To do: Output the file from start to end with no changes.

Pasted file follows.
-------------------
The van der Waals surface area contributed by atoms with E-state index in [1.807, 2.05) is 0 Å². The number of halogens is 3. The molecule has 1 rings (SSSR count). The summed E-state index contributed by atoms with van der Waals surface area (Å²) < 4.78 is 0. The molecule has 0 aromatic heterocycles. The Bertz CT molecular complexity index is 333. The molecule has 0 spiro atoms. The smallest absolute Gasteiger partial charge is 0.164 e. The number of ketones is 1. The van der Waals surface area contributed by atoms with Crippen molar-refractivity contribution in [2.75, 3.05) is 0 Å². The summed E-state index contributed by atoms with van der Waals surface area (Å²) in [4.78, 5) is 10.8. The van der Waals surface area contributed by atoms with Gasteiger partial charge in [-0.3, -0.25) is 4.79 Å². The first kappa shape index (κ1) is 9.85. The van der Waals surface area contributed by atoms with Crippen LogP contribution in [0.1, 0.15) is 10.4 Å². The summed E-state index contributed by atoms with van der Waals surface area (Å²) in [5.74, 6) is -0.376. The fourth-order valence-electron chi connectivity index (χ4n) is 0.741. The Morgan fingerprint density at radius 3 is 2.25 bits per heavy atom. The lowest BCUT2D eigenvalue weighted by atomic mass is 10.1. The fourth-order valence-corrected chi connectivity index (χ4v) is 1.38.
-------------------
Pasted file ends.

The van der Waals surface area contributed by atoms with E-state index in [1.807, 2.05) is 0 Å². The number of halogens is 3. The molecule has 1 rings (SSSR count). The summed E-state index contributed by atoms with van der Waals surface area (Å²) < 4.78 is 0. The molecule has 0 aromatic heterocycles. The Bertz CT molecular complexity index is 333. The molecule has 0 spiro atoms. The smallest absolute Gasteiger partial charge is 0.164 e. The number of ketones is 1. The van der Waals surface area contributed by atoms with Crippen molar-refractivity contribution in [2.75, 3.05) is 0 Å². The summed E-state index contributed by atoms with van der Waals surface area (Å²) in [4.78, 5) is 10.8. The van der Waals surface area contributed by atoms with Gasteiger partial charge in [-0.3, -0.25) is 4.79 Å². The first kappa shape index (κ1) is 9.85. The van der Waals surface area contributed by atoms with Crippen LogP contribution in [0.1, 0.15) is 10.4 Å². The summed E-state index contributed by atoms with van der Waals surface area (Å²) in [5.74, 6) is -0.376. The fourth-order valence-electron chi connectivity index (χ4n) is 0.741. The Morgan fingerprint density at radius 3 is 2.25 bits per heavy atom. The lowest BCUT2D eigenvalue weighted by atomic mass is 10.1. The fourth-order valence-corrected chi connectivity index (χ4v) is 1.38.